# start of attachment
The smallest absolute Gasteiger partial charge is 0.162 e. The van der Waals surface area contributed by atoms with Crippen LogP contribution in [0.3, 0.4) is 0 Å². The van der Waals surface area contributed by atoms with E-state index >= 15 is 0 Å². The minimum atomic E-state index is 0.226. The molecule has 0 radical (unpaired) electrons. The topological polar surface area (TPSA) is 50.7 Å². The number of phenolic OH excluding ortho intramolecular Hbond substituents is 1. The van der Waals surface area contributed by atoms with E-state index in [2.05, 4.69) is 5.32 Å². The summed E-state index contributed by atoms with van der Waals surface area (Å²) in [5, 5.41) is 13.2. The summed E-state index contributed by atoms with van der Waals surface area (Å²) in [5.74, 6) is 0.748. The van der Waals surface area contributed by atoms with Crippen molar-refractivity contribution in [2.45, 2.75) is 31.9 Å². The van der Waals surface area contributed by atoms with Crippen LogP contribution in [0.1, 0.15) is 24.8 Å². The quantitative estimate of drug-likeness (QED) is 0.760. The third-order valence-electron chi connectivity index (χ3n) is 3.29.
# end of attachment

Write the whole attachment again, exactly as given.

The smallest absolute Gasteiger partial charge is 0.162 e. The van der Waals surface area contributed by atoms with Crippen LogP contribution in [0.3, 0.4) is 0 Å². The van der Waals surface area contributed by atoms with E-state index >= 15 is 0 Å². The minimum atomic E-state index is 0.226. The molecule has 0 radical (unpaired) electrons. The topological polar surface area (TPSA) is 50.7 Å². The number of phenolic OH excluding ortho intramolecular Hbond substituents is 1. The van der Waals surface area contributed by atoms with E-state index in [2.05, 4.69) is 5.32 Å². The summed E-state index contributed by atoms with van der Waals surface area (Å²) in [5, 5.41) is 13.2. The summed E-state index contributed by atoms with van der Waals surface area (Å²) in [5.74, 6) is 0.748. The van der Waals surface area contributed by atoms with Crippen molar-refractivity contribution in [2.45, 2.75) is 31.9 Å². The van der Waals surface area contributed by atoms with Crippen LogP contribution in [0.1, 0.15) is 24.8 Å². The quantitative estimate of drug-likeness (QED) is 0.760. The third-order valence-electron chi connectivity index (χ3n) is 3.29.